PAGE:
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City of Walls

Crime, Segregation, and Citizenship in São Paulo

Teresa P. R. Caldeira (Author)

Available worldwide

Paperback, 504 pages
ISBN: 9780520221437
April 2001
$34.95, £24.95
Teresa Caldeira's pioneering study of fear, crime, and segregation in São Paulo poses essential questions about citizenship and urban change in contemporary democratic societies. Focusing on São Paulo, and using comparative data on Los Angeles, she identifies new patterns of segregation developing in these cities and suggests that these patterns are appearing in many metropolises.
List of Maps, Illustrations, and Tables
Acknowledgments
Abbreviations
Introduction: Anthropology with an Accent

PART ONE: The Talk of Crime
1. Talking of Crime and Ordering the World
Crime as a Disorganizing Experience and an Organizing Symbol
Violence and Signification
From Progress to Economic Crisis, from Authoritarianism to Democracy
2. Crisis, Criminals, and the Spread of Evil
Limits to Modernization
Going Down Socially and Despising the Poor
The Experiences of Violence
Dilemmas of Classification and Discrimination
Evil and Authority

PART TWO: Violent Crime and the Failure of the Rule of Law
3. The Increase in Violent Crime
Tailoring the Statistics
Crime Trends, 1973-1996
Looking for Explanations
4. The Police: A Long History of Abuses
A Critique of the Incomplete Modernity Model
Organization of the Police Forces
A Tradition of Transgressions
5. Police Violence under Democracy
Escalating Police Violence
Promoting a “Tough” Police
The Massacre at the Casa de Detenção
The Police from the Citizens’ Point of View
Security as a Private Matter
The Cycle of Violence

PART THREE: Urban Segregation, Fortified Enclaves, and Public Space
6. São Paulo: Three Patterns of Spatial Segregation
The Concentrated City of Early Industrialization
Center-Periphery: The Dispersed City
Proximity and Walls in the 198s and 199s
7. Fortified Enclaves: Building Up Walls and Creating a New Private Order
Private Worlds for the Elite
From Cortiços to Luxury Enclaves
A Total Way of Life: Advertising Residential Enclaves for the Rich
Keeping Order inside the Walls
Resisting the Enclaves
An Aesthetic of Security
8. The Implosion of Modern Public Life
The Modern Ideal of Public Space and City Life
Garden City and Modernism: The Lineage of the Fortified Enclave
Street Life: Incivility and Aggression
Experiencing the Public
The Neo-international Style: São Paulo and Los Angeles
Contradictory Public Space

PART FOUR: Violence, Civil Rights, and the Body
9. Violence, the Unbounded Body, and the Disregard for Rights in Brazilian Democracy
Human Rights as “Privileges for Bandits”
Debating Capital Punishment
Punishment as Private and Painful Vengeance
Body and Rights

Appendix
Notes
References
Index
Teresa P. R. Caldeira is Associate Professor in the Department of Anthropology at the University of California, Irvine. She has been a professor of anthropology at the State University of Campinas (Unicamp) and a senior researcher at the Brazilian Center of Analysis and Planning (Cebrap) in São Paulo.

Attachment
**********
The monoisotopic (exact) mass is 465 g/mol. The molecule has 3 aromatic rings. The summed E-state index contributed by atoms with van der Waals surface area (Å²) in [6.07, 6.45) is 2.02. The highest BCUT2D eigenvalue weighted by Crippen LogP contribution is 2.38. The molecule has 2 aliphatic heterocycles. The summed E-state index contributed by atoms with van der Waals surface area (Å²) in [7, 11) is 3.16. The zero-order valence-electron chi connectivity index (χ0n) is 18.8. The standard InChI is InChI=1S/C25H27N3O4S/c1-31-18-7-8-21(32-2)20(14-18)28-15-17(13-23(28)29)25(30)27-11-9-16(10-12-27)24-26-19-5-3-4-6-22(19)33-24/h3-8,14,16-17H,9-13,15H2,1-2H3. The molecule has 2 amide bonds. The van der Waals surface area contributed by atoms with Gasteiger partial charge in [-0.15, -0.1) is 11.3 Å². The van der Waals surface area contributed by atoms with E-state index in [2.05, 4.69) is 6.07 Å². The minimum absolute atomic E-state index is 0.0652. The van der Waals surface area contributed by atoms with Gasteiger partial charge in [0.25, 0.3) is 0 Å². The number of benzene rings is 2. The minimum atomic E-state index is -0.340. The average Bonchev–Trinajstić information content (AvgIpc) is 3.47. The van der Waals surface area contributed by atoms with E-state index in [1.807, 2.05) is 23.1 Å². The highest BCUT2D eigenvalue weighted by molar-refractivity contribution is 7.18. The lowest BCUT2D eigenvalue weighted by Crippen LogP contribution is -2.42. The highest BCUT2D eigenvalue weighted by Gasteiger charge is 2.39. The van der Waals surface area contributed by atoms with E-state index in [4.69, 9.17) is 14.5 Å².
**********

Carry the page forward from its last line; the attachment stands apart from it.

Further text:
"This is an extraordinary treatment of a difficult problem. . . . Much more than a conventional comparative study, City of Walls is a genuinely transcultural, transnational work—the first of its kind that I have read."—George E. Marcus, author of Ethnography Through Thick & Thin

"Caldeira's work is wonderfully ambitious-theoretically bold, ethnographically rich, historically specific. Anyone who cares about the condition and future of cities, of democracy, of human rights should read this book."—Thomas Bender, Director of the Project on Cities and Urban Knowledges

"City of Walls is a brilliant analysis of the dynamics of urban fear. The sophistication of Caldeira's arguments should stimulate new discussion of cities and urban life. Its significance goes far beyond the borders of Brazil."—Margaret Crawford, Professor of Urban Planning and Design Theory, Graduate School of Design, Harvard University

"Caldeira's insight illuminates the geography of the city as well as the boundaries—or the lack of boundaries—of violence."—Paul Chevigny, author of Edge of the Knife: Police Violence in the Americas

"An extraordinary account of violence in the city. . . . Caldeira brings to this task a rare depth of knowledge and understanding."—Saskia Sassen, author of Globalization and Its Discontents

"An outstanding contribution to understanding authoritarian continuity under political reform. Caldeira has written a brilliant and bleak analysis on the many challenges and obstacles which government and civil society face in new democracies."—Paulo Sérgio Pinheiro, Director of the Center for the Study of Violence, University of São Paulo and Member of the United Nations Sub-Commission for the Promotion and Protection of Human Rights

2001 Senior Book Prize, American Ethnological Society

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